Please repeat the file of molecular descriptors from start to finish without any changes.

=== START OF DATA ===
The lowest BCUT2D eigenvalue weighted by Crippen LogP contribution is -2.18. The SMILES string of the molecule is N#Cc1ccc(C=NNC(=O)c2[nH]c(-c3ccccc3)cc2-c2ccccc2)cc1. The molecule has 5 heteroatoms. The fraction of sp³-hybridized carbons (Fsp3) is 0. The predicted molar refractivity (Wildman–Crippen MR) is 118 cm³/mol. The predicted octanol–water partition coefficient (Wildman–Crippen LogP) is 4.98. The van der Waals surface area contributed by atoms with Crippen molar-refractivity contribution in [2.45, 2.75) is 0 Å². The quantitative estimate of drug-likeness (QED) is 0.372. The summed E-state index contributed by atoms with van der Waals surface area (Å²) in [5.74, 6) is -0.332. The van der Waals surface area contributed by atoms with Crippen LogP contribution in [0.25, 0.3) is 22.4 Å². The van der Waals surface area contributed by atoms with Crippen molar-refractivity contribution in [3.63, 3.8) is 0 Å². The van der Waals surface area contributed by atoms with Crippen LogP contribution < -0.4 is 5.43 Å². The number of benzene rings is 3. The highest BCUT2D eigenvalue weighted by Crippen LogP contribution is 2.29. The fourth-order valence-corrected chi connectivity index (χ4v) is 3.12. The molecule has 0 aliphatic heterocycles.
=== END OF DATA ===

The lowest BCUT2D eigenvalue weighted by Crippen LogP contribution is -2.18. The SMILES string of the molecule is N#Cc1ccc(C=NNC(=O)c2[nH]c(-c3ccccc3)cc2-c2ccccc2)cc1. The molecule has 5 heteroatoms. The fraction of sp³-hybridized carbons (Fsp3) is 0. The predicted molar refractivity (Wildman–Crippen MR) is 118 cm³/mol. The predicted octanol–water partition coefficient (Wildman–Crippen LogP) is 4.98. The van der Waals surface area contributed by atoms with Crippen molar-refractivity contribution in [2.45, 2.75) is 0 Å². The quantitative estimate of drug-likeness (QED) is 0.372. The summed E-state index contributed by atoms with van der Waals surface area (Å²) in [5.74, 6) is -0.332. The van der Waals surface area contributed by atoms with Crippen LogP contribution in [0.25, 0.3) is 22.4 Å². The van der Waals surface area contributed by atoms with Crippen molar-refractivity contribution in [3.63, 3.8) is 0 Å². The van der Waals surface area contributed by atoms with Crippen LogP contribution < -0.4 is 5.43 Å². The number of benzene rings is 3. The highest BCUT2D eigenvalue weighted by Crippen LogP contribution is 2.29. The fourth-order valence-corrected chi connectivity index (χ4v) is 3.12. The molecule has 0 aliphatic heterocycles.